When working on client projects you allow for a series of review and revision cycles. The idea is to give clients and agencies a controlled way to work through design issues while controlling scope.
We are working on a project right now that is going through this but we are discovering that with each successive review the user experience is not getting better, if anything itâ€™s getting worse.
We realized that this is true with almost every project. More reviews is detrimental to quality, time and budget. But why does the most productive feedback come from the first review?
One of the conclusions of Malcolm Gladwell’s Blink is that we make very good decisions in an instant. As a society we believe that logical, process driven, thought is better than instinctual decisions. We don’t trust our gut, especially in a group business situation, where decisions need to be rationally supported. But, often our first reaction or decisions are far better than ones we agonize over.
We become profoundly worse decision makers the more we think about it. Whether you call it losing the forest for the trees or analysis paralysis reviewing things 4 or 5 times just makes the project longer, more expensive and produces a worse product.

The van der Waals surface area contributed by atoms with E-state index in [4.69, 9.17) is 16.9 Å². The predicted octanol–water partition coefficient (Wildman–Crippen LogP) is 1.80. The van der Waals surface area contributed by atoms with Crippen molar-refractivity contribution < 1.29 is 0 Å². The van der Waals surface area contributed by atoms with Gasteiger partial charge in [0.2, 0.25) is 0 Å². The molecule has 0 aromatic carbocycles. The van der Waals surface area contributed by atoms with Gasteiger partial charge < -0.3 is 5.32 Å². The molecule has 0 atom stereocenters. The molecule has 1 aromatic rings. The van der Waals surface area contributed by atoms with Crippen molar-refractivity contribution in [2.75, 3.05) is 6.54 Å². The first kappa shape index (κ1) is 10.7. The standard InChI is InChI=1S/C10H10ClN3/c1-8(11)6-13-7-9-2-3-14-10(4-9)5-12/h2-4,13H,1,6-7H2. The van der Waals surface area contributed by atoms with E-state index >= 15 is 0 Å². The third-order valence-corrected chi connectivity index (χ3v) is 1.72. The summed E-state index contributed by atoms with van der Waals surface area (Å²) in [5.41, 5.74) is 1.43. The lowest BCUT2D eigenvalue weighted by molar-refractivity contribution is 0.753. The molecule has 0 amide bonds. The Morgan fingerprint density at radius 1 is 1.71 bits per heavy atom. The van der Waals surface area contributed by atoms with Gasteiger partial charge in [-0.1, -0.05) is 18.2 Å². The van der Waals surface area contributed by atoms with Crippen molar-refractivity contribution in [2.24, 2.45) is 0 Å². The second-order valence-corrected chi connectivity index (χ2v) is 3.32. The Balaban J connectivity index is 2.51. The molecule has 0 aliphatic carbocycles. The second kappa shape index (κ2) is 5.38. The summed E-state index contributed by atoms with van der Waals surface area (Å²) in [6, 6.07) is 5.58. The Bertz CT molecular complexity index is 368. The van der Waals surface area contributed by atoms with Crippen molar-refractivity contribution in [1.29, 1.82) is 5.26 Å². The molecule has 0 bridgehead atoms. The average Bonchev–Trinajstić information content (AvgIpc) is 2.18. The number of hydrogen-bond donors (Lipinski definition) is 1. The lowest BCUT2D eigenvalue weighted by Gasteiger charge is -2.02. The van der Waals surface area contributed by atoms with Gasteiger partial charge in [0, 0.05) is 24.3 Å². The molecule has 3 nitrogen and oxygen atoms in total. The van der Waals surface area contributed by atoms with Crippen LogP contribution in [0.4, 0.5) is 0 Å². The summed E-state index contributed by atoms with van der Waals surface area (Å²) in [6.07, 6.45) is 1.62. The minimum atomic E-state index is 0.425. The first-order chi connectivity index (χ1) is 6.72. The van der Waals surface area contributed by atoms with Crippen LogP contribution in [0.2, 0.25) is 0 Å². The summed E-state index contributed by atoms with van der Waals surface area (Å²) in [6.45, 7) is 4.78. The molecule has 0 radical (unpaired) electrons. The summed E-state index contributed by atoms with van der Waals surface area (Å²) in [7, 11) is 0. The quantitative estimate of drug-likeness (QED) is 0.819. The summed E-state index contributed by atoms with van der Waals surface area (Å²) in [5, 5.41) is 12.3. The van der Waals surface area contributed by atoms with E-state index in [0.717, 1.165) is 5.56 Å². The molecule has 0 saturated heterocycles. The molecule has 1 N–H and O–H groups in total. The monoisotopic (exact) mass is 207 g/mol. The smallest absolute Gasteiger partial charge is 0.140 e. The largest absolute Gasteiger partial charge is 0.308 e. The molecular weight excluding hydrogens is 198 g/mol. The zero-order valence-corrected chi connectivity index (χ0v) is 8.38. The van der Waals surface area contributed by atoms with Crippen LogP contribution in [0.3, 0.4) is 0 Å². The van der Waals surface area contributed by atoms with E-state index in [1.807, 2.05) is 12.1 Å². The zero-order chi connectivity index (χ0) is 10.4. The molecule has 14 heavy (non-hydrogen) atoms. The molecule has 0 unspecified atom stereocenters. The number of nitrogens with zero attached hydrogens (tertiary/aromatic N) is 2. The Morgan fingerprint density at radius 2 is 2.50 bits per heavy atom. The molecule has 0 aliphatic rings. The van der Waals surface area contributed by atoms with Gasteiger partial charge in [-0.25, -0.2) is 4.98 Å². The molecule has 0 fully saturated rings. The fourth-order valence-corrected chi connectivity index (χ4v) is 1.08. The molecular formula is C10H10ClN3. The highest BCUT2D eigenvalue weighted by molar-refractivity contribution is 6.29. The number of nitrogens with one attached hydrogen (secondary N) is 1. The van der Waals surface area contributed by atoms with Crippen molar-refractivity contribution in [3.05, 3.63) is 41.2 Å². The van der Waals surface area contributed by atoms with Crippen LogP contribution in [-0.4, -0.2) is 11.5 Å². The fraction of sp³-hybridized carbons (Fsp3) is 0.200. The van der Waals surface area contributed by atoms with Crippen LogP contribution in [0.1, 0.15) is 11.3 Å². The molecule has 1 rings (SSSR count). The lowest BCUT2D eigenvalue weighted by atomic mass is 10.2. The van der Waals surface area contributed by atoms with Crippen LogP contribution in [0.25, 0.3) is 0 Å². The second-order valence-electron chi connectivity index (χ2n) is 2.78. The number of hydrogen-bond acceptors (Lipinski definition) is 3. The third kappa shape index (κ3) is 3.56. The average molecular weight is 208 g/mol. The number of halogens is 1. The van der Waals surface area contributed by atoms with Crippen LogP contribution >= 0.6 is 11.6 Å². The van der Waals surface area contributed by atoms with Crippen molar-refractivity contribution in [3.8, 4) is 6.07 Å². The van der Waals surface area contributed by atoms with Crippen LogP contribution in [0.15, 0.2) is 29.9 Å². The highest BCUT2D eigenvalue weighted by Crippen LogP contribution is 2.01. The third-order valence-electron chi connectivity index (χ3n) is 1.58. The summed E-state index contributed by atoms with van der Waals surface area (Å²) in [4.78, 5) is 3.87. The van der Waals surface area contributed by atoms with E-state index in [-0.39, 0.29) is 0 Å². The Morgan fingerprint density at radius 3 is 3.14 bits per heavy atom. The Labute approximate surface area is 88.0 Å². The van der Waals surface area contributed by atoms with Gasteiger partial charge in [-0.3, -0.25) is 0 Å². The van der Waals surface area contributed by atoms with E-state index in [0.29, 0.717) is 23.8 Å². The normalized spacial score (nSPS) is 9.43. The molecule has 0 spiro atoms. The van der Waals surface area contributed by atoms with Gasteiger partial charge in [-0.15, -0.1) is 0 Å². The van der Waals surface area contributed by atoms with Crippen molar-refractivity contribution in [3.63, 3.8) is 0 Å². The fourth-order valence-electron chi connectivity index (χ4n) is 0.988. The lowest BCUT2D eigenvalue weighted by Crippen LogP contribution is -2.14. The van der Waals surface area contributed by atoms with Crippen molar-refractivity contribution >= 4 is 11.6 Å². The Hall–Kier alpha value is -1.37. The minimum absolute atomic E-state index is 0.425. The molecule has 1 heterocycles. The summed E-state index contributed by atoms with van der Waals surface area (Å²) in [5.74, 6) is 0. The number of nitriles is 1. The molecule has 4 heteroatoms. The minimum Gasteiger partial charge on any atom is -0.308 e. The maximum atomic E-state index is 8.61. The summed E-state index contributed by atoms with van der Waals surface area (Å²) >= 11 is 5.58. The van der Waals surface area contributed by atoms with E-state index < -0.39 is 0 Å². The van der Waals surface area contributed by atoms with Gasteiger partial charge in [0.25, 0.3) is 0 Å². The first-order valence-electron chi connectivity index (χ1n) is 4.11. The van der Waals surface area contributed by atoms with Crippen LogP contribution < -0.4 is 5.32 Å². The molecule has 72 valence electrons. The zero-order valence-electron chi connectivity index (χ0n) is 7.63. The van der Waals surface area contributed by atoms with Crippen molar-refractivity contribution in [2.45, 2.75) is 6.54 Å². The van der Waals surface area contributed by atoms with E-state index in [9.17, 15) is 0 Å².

We also become worse decision makers the more information we introduce into the process. It seems counter intuitive but we make better decisions with less information.
- Projects only had one review and revision per major deliverable.
- In reviews, changes could be made but at the end of the review the change list could not have more feature additions than feature removals. So for every change that added something you would need to remove something. Ideally you would have a deficit in that you would remove more than you added.
Single review projects, could be better and cheaper than multi-review projects. Any clients want to give it a try?